Imaged dirt is always with us. Most times you don't even notice it on
a photograph because of the exposure or the subject matter, but when shooting
at small apertures or up against smooth backgrounds such as seamless paper or
the sky, it's right there in your face. If you've tried to scan
film you already know that even the tiniest dust speck becomes a boulder after
At PMA 2007 the people at Image Trends, the creative force behind the wonderful
Applied Science Fiction Photoshop compatible plug-ins, announced two new applications
for removing dust from digital images. SensorKleen is engineered to eliminate
dust and grit from files captured with D-SLRs and DustKleen does the same thing
for scanned images. While working with these two programs, it came to me that
photographers should also do what they can to prevent that dust and grime from
getting there in the first place, so I'd also like to introduce you to
some other solutions that, together with Image Trends' software, can make
your image files spanking clean.
and dust on a camera sensor are most pronounced when shooting at
smaller apertures and on smooth backgrounds, such as the gray seamless
used here, but skies are also places where sensor dust rears its
Image Trends' SensorKleen is a stand-alone application that uses a SmartBrush
to remove dust and specks and their shadows from image files captured with D-SLRs.
The default brush size is the expected dust particle size based upon lens aperture,
focal length, CCD size, and other parameters obtained from the EXIF data, but
all this can be changed by using the Brush Size slider. You can digitally brush
over the dust while the program uses EXIF data containing camera and lens information
to differentiate between image content and image defects.
Tools in the Control Panel let you undo any changes made to the image. A Brush
Strength slider lets you adjust the amount of dust correction. When dust and
image content are similar, Brush Strength can be adjusted to remove dust without
removing image content. Other controls include Add Touch Up to mark what you
want removed, while the Remove Touch Up lets you remove unintentional corrections.
If the Brush Strength slider is moved all the way to the left, the brush acts
the same as Remove Touch Up. An Undo feature allows the user to undo previous
changes in succession, allowing all previous corrections to be undone. Two levels
of Help are provided through the "big question mark" button on the
floating tool palette.
attractive SensorKleen interface doesn't always work the way
you might think. Clicking the red check box in the upper right-hand
corner doesn't completely close the application, you gotta
click the big "Close All" button which has its own close
box--I found that confusing on the Windows version.
© 2007, Joe Farace, All Rights Reserved
SensorKleen works well but seems memory dependent and may perform slowly with
other applications open. It was sluggish on my Windows XP computer--a Mac
OS version is planned--with 512MB of RAM and Microsoft Outlook open. Install
more memory or be careful when working with memory-hogging applications.
Image Trends' DustKleen is a dust-removal software for files scanned from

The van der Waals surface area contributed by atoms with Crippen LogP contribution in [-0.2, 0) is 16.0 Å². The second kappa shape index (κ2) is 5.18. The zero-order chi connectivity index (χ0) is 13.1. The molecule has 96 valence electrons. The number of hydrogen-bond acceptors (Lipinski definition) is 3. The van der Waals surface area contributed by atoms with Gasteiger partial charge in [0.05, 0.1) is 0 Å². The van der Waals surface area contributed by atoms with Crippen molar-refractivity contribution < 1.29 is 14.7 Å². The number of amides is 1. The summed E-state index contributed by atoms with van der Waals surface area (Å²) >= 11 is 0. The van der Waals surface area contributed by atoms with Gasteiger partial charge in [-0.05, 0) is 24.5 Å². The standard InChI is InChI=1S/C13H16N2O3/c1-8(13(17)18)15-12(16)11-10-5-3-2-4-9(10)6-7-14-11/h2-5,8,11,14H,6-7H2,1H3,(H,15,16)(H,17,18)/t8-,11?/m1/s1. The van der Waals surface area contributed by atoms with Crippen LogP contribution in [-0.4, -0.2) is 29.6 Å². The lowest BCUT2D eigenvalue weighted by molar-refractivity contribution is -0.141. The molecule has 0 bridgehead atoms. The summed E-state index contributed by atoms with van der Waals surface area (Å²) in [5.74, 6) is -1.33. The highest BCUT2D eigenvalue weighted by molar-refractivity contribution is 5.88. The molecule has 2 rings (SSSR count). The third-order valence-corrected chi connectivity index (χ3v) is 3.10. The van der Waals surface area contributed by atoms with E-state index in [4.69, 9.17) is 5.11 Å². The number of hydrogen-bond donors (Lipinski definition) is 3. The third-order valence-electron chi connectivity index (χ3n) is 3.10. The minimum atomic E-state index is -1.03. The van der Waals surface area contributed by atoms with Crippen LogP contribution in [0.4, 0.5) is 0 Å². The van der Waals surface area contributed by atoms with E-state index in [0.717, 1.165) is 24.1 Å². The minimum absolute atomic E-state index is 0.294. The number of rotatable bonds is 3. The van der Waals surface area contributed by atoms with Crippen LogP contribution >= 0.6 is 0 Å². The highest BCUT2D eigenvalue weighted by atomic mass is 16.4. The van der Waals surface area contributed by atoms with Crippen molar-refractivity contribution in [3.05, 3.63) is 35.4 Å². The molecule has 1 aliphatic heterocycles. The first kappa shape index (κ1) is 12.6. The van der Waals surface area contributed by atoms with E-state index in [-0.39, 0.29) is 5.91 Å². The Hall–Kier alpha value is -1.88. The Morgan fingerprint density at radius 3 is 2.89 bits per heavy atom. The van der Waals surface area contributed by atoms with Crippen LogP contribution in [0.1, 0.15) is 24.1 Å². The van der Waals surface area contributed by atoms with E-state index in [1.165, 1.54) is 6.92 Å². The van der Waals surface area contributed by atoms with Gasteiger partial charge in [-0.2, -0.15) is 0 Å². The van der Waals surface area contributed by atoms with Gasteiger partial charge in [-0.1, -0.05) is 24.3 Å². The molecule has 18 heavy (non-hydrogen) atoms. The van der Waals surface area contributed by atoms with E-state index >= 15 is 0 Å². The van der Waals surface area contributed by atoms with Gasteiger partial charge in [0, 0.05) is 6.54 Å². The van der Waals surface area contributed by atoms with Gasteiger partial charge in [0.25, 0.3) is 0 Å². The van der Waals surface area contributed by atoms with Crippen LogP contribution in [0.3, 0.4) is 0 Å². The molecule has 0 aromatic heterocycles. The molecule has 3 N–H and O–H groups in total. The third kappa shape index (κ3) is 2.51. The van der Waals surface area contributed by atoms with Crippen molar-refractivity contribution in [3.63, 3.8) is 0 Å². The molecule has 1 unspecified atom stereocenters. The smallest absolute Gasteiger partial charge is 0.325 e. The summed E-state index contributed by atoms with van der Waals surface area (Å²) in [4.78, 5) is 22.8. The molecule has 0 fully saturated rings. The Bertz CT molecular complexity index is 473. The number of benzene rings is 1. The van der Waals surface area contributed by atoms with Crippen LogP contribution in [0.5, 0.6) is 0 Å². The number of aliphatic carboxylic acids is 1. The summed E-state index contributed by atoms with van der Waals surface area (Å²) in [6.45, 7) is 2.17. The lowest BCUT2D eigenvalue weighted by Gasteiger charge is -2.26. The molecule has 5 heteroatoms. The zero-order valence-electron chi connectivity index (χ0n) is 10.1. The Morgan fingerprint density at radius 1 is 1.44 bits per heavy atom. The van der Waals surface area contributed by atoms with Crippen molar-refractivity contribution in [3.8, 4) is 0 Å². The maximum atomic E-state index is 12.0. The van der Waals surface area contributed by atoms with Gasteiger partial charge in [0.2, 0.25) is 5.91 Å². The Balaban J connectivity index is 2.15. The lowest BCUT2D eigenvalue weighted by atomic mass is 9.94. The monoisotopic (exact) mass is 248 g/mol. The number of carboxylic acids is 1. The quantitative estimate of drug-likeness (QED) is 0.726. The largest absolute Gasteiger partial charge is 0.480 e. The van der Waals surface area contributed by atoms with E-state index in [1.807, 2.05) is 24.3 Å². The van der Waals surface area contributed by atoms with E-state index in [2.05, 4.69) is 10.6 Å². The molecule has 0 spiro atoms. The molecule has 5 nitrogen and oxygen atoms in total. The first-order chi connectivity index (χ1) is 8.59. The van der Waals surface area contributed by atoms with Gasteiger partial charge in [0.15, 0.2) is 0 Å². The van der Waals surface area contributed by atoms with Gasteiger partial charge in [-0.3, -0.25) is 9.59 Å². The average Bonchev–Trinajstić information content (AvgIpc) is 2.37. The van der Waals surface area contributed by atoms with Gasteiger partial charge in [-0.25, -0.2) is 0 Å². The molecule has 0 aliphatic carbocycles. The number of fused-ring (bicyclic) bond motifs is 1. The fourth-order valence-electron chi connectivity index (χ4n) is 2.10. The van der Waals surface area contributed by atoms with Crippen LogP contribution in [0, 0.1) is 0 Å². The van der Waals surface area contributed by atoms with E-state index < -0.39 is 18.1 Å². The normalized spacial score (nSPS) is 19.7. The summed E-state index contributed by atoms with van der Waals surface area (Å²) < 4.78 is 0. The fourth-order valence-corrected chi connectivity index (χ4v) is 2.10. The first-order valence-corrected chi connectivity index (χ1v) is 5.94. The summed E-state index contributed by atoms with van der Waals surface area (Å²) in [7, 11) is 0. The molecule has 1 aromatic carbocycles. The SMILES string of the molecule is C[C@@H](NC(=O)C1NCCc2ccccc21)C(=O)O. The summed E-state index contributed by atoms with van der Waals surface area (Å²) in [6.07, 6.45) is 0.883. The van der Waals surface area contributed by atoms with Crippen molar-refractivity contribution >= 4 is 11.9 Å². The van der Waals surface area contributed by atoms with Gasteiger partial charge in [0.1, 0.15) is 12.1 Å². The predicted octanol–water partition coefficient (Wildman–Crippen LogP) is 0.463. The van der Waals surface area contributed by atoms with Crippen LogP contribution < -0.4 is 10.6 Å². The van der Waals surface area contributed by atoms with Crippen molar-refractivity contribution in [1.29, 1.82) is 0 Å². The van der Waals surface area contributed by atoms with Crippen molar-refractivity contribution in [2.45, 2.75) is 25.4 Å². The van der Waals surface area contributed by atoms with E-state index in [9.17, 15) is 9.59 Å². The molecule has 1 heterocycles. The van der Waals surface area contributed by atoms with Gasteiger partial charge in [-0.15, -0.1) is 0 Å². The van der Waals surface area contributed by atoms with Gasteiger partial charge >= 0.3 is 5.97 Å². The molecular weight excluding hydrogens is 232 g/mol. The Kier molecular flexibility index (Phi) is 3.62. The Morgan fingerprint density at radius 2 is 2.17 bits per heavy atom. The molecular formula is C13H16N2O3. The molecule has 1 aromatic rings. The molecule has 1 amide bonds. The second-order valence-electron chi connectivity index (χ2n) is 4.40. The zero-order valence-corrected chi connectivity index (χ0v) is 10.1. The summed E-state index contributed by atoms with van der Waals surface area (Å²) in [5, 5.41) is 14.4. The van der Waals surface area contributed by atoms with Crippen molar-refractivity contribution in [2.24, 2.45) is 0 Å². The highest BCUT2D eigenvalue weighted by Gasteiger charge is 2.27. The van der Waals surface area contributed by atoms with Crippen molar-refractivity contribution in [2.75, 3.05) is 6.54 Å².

negatives, slides, or prints. You start the dust-busting process by opening
a scanned image and selecting Image Types from a pop-up menu that includes Default
Scanned Print (B&W), Scanned Print (Black and White Dust), Scanned Negative
Film (White Dust), or Scanned Slide (Black Dust). By checking the Active box
in the Automatic Correction section of an attractive and functional Control
Panel floating over your photograph, DustKleen automatically finds and removes
dust specks. If you don't get it all in the first pass, you can adjust
sliders for dust size, amount, and aggression.
DustKleen automatically attempts to identify dust in the scanned image but occasionally
there may be some bits that get missed because they're similar to image
content. When turning on the Highlight button, any dust identified by DustKleen
can be highlighted in color. An Undo button eliminates all the manual corrections
in reverse sequence, taking you back to where you may have overcorrected. You
can also use the Remove Touch Up brush to erase all corrections whether made
in Automatic or Manual mode in a specific area of the image. Clicking the question
mark button on the lower left of the Control Panel will help answer questions
as you go through the process. If you're in a hurry to get answers about
either of the Image Trends products, hover the mouse over that same button and
Quick View Help appears on the left side of the screen.
selecting DustKleen's Automatic mode you can adjust sliders
for dust size, amount, and aggression. The affect of changing one
or more of the automatic settings can be seen on the screen after
the automatic method recalculates the defects and correction amounts.
© 2007, Joe Farace, All Rights Reserved
Free trial downloads of SensorKleen and DustKleen are available at www.imagetrendsinc.com
with fully licensed versions costing $49.95 each. Initially the products are
only available for Microsoft Windows but Image Trends tells me that Mac OS versions
will follow. As I write this, a fully automatic Pro SensorKleen version should
be available and your purchase price will be credited against the original cost
of the non-Pro version.